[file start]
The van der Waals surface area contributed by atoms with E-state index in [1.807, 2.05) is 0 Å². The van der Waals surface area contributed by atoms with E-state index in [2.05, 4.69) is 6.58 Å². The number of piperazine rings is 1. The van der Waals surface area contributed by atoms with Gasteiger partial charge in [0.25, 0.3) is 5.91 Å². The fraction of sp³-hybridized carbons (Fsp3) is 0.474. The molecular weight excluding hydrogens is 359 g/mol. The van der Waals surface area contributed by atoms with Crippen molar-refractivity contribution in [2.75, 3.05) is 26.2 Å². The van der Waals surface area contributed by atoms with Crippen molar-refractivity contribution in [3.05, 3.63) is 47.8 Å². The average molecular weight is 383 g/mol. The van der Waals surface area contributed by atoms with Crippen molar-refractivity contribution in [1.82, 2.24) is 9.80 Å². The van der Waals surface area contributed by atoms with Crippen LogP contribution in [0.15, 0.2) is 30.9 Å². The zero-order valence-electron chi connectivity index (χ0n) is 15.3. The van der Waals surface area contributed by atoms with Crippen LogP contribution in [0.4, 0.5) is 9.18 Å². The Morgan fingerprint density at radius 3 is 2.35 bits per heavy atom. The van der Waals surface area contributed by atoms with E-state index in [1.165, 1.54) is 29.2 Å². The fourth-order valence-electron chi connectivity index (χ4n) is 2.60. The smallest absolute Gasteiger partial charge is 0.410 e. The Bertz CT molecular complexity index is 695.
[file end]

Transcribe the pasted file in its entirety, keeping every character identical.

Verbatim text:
The van der Waals surface area contributed by atoms with E-state index in [1.807, 2.05) is 0 Å². The van der Waals surface area contributed by atoms with E-state index in [2.05, 4.69) is 6.58 Å². The number of piperazine rings is 1. The van der Waals surface area contributed by atoms with Gasteiger partial charge in [0.25, 0.3) is 5.91 Å². The fraction of sp³-hybridized carbons (Fsp3) is 0.474. The molecular weight excluding hydrogens is 359 g/mol. The van der Waals surface area contributed by atoms with Crippen molar-refractivity contribution in [2.75, 3.05) is 26.2 Å². The van der Waals surface area contributed by atoms with Crippen molar-refractivity contribution in [3.05, 3.63) is 47.8 Å². The average molecular weight is 383 g/mol. The van der Waals surface area contributed by atoms with Crippen molar-refractivity contribution in [1.82, 2.24) is 9.80 Å². The van der Waals surface area contributed by atoms with Crippen LogP contribution in [0.15, 0.2) is 30.9 Å². The zero-order valence-electron chi connectivity index (χ0n) is 15.3. The van der Waals surface area contributed by atoms with Crippen LogP contribution in [0.4, 0.5) is 9.18 Å². The Morgan fingerprint density at radius 3 is 2.35 bits per heavy atom. The van der Waals surface area contributed by atoms with E-state index in [1.165, 1.54) is 29.2 Å². The fourth-order valence-electron chi connectivity index (χ4n) is 2.60. The smallest absolute Gasteiger partial charge is 0.410 e. The Bertz CT molecular complexity index is 695.